3. Legal validity of electronic documents re-emphasized: New sections reinforce the equivalence of paper based documents to electronic documents. In the amended Act an audit of electronic documents is also necessary wherever paper based documents are required to be audited by law. It also confers legal validity and enforceability on contracts formed through electronic means.
  4. New offences: For example, sending of offensive or false messages, receiving stolen computer resources, identity theft, cheating by personation and violation of privacy. A new offence of Cyber terrorism has been added which covers any act committed with intent to threaten unity, integrity, security or sovereignty of India or cause terror.
  5. Corporate responsibility introduced: Responsibility for data protection is incorporated in the amended act, whereby corporate bodies handling sensitive personal information or data in a computer resource are under an obligation to ensure adoption of 'reasonable security practices‟ to maintain its secrecy, failing which they may be liable to pay damages.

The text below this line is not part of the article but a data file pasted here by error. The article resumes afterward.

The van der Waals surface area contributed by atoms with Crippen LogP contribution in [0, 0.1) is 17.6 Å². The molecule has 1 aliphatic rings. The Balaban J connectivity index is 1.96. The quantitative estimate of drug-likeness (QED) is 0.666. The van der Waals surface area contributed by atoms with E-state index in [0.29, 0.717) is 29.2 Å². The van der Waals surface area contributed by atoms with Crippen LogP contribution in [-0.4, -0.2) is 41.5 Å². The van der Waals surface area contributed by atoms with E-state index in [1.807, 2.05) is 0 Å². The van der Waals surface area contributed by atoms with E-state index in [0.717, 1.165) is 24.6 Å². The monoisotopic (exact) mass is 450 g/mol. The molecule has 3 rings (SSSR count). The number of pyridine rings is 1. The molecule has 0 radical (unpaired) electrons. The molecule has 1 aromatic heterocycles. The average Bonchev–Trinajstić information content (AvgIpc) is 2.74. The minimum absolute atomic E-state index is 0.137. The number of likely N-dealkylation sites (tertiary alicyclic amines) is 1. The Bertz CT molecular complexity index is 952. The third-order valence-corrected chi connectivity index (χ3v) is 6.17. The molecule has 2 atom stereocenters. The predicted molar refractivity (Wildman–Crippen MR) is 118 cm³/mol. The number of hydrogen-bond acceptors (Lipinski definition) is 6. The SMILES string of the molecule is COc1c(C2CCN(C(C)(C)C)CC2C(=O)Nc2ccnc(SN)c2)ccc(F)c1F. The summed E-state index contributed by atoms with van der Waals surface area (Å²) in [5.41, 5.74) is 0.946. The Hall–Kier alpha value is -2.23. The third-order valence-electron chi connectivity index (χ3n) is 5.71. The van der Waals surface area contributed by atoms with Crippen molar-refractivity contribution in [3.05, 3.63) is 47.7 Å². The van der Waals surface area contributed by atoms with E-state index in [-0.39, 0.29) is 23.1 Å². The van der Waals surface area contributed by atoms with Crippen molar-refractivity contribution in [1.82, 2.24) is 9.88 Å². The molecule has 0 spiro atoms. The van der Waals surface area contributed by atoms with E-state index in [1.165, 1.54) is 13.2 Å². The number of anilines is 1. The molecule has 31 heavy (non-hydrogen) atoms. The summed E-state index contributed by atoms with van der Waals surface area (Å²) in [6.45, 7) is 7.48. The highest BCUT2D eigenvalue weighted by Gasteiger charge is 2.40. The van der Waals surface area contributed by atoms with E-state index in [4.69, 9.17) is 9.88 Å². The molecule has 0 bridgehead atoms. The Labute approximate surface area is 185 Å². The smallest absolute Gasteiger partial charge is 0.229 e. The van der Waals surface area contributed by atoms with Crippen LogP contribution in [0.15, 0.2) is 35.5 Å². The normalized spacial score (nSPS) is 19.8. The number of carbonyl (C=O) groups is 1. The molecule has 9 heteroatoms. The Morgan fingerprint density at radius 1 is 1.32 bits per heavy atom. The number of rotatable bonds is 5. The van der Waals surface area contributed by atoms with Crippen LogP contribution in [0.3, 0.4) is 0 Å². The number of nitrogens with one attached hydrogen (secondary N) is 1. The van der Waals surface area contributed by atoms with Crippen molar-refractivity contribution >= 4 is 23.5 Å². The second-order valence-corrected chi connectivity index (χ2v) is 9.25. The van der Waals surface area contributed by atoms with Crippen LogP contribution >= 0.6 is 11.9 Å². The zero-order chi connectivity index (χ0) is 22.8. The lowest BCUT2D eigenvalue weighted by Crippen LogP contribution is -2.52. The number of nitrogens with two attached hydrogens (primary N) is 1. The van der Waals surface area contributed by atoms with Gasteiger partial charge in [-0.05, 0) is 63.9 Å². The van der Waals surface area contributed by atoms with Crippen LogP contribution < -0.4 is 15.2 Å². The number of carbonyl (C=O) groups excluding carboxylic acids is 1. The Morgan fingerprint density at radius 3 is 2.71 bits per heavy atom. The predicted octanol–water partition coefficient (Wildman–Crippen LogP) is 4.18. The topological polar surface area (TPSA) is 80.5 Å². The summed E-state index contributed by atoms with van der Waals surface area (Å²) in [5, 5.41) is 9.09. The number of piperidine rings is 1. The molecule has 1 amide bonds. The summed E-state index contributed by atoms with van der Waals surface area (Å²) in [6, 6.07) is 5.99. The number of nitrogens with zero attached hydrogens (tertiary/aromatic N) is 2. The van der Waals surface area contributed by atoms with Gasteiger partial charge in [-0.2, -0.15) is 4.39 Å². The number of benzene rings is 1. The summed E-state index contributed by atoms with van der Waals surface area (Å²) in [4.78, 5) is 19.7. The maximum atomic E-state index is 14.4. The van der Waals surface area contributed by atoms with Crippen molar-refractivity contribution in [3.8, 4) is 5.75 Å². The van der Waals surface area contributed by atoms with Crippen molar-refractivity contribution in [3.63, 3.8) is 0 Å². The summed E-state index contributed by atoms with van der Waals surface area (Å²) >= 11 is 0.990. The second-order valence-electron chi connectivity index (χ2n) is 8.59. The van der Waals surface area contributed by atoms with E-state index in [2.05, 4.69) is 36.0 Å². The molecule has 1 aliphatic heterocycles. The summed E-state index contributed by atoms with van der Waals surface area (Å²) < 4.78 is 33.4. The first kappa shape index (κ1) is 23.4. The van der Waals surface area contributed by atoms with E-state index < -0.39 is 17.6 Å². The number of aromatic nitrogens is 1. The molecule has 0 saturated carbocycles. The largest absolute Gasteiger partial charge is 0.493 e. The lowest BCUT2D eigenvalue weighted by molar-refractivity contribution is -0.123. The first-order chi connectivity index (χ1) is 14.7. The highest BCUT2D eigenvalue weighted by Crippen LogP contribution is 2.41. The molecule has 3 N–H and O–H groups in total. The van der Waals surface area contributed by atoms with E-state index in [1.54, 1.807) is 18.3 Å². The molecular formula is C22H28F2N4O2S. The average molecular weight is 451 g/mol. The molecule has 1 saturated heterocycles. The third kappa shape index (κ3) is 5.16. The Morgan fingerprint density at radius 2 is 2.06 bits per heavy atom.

6. Power of the controller to intercept: The power now vests with the Central Government or State Government that empowers it to appoint for reasons in writing, any agency to intercept, monitor or decrypt any information in any computer resource. This power is to be exercised with great caution and only when it is satisfied that it is necessary or expedient to do so.
  7. Power to block unlawful websites: Power has been given to the Central government or any authorized officer to direct any agency or intermediary to block websites in special circumstances. The grounds on which such blocking is possible are quite wide and include websites promoting hate, slander, defamation, gambling, racism, violence, terrorism, pornography, etc.
  8. Power to collect and monitor traffic data: The Central Government has the power to appoint any agency to monitor and collect traffic data or information in any computer resource in order to enhance its cyber security and for identification, analysis, and prevention of intrusion or spread of computer contaminants in the country.